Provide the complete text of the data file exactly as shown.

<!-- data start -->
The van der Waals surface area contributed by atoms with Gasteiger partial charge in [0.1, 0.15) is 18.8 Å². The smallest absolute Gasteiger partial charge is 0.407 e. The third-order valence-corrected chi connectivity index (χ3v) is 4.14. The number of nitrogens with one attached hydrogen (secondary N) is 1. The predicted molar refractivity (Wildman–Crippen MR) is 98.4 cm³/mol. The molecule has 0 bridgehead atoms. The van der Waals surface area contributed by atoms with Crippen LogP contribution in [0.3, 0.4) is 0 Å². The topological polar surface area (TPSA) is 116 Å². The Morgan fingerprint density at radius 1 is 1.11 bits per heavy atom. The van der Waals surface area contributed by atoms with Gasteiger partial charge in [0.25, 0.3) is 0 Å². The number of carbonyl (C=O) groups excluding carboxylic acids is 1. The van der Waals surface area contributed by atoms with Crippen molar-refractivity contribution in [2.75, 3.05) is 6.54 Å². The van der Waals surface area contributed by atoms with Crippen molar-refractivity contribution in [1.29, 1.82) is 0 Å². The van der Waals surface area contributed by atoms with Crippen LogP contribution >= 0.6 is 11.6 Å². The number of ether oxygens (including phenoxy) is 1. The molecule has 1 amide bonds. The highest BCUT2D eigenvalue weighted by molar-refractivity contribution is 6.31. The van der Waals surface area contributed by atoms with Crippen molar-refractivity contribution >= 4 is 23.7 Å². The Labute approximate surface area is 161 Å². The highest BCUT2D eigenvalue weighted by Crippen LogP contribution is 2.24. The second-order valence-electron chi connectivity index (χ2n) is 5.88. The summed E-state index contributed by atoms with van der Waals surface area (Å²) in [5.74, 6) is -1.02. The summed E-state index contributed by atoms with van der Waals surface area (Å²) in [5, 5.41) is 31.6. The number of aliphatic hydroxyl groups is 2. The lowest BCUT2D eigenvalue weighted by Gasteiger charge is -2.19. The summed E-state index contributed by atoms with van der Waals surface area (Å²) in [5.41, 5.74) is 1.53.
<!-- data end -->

The van der Waals surface area contributed by atoms with Gasteiger partial charge in [0.1, 0.15) is 18.8 Å². The smallest absolute Gasteiger partial charge is 0.407 e. The third-order valence-corrected chi connectivity index (χ3v) is 4.14. The number of nitrogens with one attached hydrogen (secondary N) is 1. The predicted molar refractivity (Wildman–Crippen MR) is 98.4 cm³/mol. The molecule has 0 bridgehead atoms. The van der Waals surface area contributed by atoms with Crippen LogP contribution in [0.3, 0.4) is 0 Å². The topological polar surface area (TPSA) is 116 Å². The Morgan fingerprint density at radius 1 is 1.11 bits per heavy atom. The van der Waals surface area contributed by atoms with Gasteiger partial charge in [0.25, 0.3) is 0 Å². The number of carbonyl (C=O) groups excluding carboxylic acids is 1. The van der Waals surface area contributed by atoms with Crippen molar-refractivity contribution in [2.75, 3.05) is 6.54 Å². The van der Waals surface area contributed by atoms with Crippen molar-refractivity contribution in [1.29, 1.82) is 0 Å². The van der Waals surface area contributed by atoms with Crippen LogP contribution >= 0.6 is 11.6 Å². The number of ether oxygens (including phenoxy) is 1. The molecule has 1 amide bonds. The highest BCUT2D eigenvalue weighted by molar-refractivity contribution is 6.31. The van der Waals surface area contributed by atoms with Crippen molar-refractivity contribution >= 4 is 23.7 Å². The Labute approximate surface area is 161 Å². The highest BCUT2D eigenvalue weighted by Crippen LogP contribution is 2.24. The second-order valence-electron chi connectivity index (χ2n) is 5.88. The summed E-state index contributed by atoms with van der Waals surface area (Å²) in [5.74, 6) is -1.02. The summed E-state index contributed by atoms with van der Waals surface area (Å²) in [5, 5.41) is 31.6. The number of aliphatic hydroxyl groups is 2. The lowest BCUT2D eigenvalue weighted by Gasteiger charge is -2.19. The summed E-state index contributed by atoms with van der Waals surface area (Å²) in [5.41, 5.74) is 1.53.